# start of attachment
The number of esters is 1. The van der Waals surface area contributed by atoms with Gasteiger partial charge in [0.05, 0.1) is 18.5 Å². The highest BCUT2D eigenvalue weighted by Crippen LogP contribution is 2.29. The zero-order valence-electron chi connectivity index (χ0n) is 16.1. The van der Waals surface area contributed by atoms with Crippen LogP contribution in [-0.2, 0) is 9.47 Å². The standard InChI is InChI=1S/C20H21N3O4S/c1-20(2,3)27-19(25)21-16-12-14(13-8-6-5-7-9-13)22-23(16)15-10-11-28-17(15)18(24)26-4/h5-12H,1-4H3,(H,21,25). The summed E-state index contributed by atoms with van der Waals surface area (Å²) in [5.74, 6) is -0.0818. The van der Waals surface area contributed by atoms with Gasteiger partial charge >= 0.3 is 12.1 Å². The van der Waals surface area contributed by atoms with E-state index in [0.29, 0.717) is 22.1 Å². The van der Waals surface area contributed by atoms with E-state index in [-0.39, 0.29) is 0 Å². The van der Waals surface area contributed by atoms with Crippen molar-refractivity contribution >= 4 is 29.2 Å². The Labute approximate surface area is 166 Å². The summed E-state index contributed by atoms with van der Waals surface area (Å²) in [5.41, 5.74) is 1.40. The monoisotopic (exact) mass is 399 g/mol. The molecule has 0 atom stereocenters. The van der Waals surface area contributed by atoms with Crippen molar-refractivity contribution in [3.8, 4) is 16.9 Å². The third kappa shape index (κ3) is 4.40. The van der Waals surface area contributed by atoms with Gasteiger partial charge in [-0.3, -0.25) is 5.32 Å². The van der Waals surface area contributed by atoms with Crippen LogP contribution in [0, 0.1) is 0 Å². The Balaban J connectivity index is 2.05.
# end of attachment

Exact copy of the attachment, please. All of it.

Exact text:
The number of esters is 1. The van der Waals surface area contributed by atoms with Gasteiger partial charge in [0.05, 0.1) is 18.5 Å². The highest BCUT2D eigenvalue weighted by Crippen LogP contribution is 2.29. The zero-order valence-electron chi connectivity index (χ0n) is 16.1. The van der Waals surface area contributed by atoms with Crippen LogP contribution in [-0.2, 0) is 9.47 Å². The standard InChI is InChI=1S/C20H21N3O4S/c1-20(2,3)27-19(25)21-16-12-14(13-8-6-5-7-9-13)22-23(16)15-10-11-28-17(15)18(24)26-4/h5-12H,1-4H3,(H,21,25). The summed E-state index contributed by atoms with van der Waals surface area (Å²) in [5.74, 6) is -0.0818. The van der Waals surface area contributed by atoms with Gasteiger partial charge >= 0.3 is 12.1 Å². The van der Waals surface area contributed by atoms with E-state index in [0.29, 0.717) is 22.1 Å². The van der Waals surface area contributed by atoms with E-state index in [-0.39, 0.29) is 0 Å². The van der Waals surface area contributed by atoms with Crippen molar-refractivity contribution >= 4 is 29.2 Å². The Labute approximate surface area is 166 Å². The summed E-state index contributed by atoms with van der Waals surface area (Å²) in [5.41, 5.74) is 1.40. The monoisotopic (exact) mass is 399 g/mol. The molecule has 0 atom stereocenters. The van der Waals surface area contributed by atoms with Crippen molar-refractivity contribution in [3.8, 4) is 16.9 Å². The third kappa shape index (κ3) is 4.40. The van der Waals surface area contributed by atoms with Gasteiger partial charge in [-0.3, -0.25) is 5.32 Å². The van der Waals surface area contributed by atoms with Crippen LogP contribution in [0, 0.1) is 0 Å². The Balaban J connectivity index is 2.05.